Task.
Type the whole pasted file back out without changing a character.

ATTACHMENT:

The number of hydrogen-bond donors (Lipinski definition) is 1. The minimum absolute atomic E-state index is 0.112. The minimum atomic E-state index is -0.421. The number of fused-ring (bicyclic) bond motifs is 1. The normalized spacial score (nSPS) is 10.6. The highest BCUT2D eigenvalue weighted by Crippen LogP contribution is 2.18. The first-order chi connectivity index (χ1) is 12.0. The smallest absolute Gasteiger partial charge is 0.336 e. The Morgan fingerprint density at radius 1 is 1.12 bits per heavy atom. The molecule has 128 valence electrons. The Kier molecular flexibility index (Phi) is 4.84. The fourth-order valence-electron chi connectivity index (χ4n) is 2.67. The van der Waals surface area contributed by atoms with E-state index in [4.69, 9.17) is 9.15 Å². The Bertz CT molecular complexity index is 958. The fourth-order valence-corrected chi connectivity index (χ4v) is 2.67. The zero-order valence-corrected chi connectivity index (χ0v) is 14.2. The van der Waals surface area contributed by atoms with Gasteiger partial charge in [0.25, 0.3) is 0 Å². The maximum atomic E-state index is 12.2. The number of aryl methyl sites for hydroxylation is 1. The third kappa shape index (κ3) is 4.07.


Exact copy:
The number of hydrogen-bond donors (Lipinski definition) is 1. The minimum absolute atomic E-state index is 0.112. The minimum atomic E-state index is -0.421. The number of fused-ring (bicyclic) bond motifs is 1. The normalized spacial score (nSPS) is 10.6. The highest BCUT2D eigenvalue weighted by Crippen LogP contribution is 2.18. The first-order chi connectivity index (χ1) is 12.0. The smallest absolute Gasteiger partial charge is 0.336 e. The Morgan fingerprint density at radius 1 is 1.12 bits per heavy atom. The molecule has 128 valence electrons. The Kier molecular flexibility index (Phi) is 4.84. The fourth-order valence-electron chi connectivity index (χ4n) is 2.67. The van der Waals surface area contributed by atoms with E-state index in [4.69, 9.17) is 9.15 Å². The Bertz CT molecular complexity index is 958. The fourth-order valence-corrected chi connectivity index (χ4v) is 2.67. The zero-order valence-corrected chi connectivity index (χ0v) is 14.2. The van der Waals surface area contributed by atoms with Gasteiger partial charge in [0.25, 0.3) is 0 Å². The maximum atomic E-state index is 12.2. The number of aryl methyl sites for hydroxylation is 1. The third kappa shape index (κ3) is 4.07.